A key aspect of an effective safety culture is taking full advantage of operating experience. Experts note that serious nuclear safety events are almost always preceded by less serious “precursor” events. By taking prompt action based on the “precursors”, the probability of a serious accident can be reduced. But to do this effectively requires a number of things:

1. careful analysis of the root causes of events;

2. mechanisms that facilitate sharing this information with other nuclear operators worldwide; and

3. a commitment to transparency by all nuclear power countries and operators – including making use of peer review safety missions – as part of an ongoing process of mutual learning.

In that regard, many countries have requested an Integrated Regulatory Review Service to IAEA. This new service combines a number of elements ranging from nuclear safety and radiation safety to emergency preparedness and nuclear security. It includes a self-assessment aspect, and permits a comprehensive, participatory approach to evaluating a country’s safety performance.

3. Spent fuel and Nuclear Waste Management

The management of spent fuel and disposal of high level radioactive waste remain a challenge for the nuclear power industry. The amount of spent nuclear fuel produced annually – about 10 000 tonnes – is actually small when contrasted with the 25 billion tonnes of carbon waste from fossil fuels that is released directly into the atmosphere. Experts agree that the geological disposal of high level radioactive waste is safe and technologically feasible. But public opinion will likely remain skeptical – and nuclear waste disposal will likely remain a topic of controversy – until the first geological repositories are operational and the disposal technologies fully demonstrated.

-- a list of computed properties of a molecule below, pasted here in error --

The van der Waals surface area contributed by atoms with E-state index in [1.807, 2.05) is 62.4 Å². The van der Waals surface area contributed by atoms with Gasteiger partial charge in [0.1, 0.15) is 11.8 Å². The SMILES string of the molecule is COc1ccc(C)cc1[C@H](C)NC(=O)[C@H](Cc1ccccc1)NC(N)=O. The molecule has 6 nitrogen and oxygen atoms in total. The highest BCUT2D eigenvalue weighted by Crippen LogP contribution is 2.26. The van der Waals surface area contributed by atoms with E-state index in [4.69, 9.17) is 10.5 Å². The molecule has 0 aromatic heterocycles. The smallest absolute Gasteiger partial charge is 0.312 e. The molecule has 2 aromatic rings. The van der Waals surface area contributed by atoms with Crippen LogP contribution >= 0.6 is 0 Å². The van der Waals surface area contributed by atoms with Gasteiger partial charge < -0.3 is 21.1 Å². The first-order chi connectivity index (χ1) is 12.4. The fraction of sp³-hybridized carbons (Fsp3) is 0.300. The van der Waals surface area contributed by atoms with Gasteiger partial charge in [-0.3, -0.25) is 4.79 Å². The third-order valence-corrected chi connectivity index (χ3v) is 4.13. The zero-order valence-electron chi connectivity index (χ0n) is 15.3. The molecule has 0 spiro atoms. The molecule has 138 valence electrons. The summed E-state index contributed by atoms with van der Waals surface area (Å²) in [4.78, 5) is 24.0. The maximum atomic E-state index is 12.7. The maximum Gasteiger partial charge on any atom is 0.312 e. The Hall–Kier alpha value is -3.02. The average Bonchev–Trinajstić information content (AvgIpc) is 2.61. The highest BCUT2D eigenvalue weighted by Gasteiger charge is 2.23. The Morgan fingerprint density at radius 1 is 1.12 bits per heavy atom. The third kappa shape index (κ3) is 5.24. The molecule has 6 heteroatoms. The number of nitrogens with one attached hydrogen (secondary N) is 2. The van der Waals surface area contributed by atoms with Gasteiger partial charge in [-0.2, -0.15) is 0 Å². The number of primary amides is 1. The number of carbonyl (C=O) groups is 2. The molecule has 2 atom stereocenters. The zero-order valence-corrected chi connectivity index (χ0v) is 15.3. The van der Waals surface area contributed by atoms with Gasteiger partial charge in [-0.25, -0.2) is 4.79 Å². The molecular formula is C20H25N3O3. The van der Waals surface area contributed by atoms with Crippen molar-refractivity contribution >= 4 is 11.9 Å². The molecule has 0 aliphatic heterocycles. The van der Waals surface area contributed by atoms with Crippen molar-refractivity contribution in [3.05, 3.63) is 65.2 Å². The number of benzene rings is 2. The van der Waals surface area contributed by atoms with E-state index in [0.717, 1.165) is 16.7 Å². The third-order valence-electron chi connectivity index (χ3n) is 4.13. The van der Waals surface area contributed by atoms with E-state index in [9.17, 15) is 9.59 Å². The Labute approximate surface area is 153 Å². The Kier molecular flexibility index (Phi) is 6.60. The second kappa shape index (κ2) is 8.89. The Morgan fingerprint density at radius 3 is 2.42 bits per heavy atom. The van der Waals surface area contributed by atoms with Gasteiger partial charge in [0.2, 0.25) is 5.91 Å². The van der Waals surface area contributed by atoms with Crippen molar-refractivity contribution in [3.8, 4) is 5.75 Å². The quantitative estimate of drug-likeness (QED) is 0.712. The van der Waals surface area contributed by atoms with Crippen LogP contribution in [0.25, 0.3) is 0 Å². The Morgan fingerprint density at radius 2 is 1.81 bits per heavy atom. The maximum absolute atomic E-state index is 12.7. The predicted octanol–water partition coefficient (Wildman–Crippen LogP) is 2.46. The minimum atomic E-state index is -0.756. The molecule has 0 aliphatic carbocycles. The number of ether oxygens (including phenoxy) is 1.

The greatest progress on deep geological disposal has been made in Finland, Sweden and the United States. But it will still be more than a decade before the first such facility is operational.

In the meantime, the trend has been to construct and use above-ground interim storage facilities, and many countries are exploring the feasibility of interim storage for 100 years or more. An increasing number of countries are also interested in ensuring waste retrievability for future flexibility. Research is also progressing on the use of fast reactors and accelerator driven systems to incinerate and transmute long lived waste, in order to reduce the volume and radiotoxicity of waste to be sent to geologic repositories.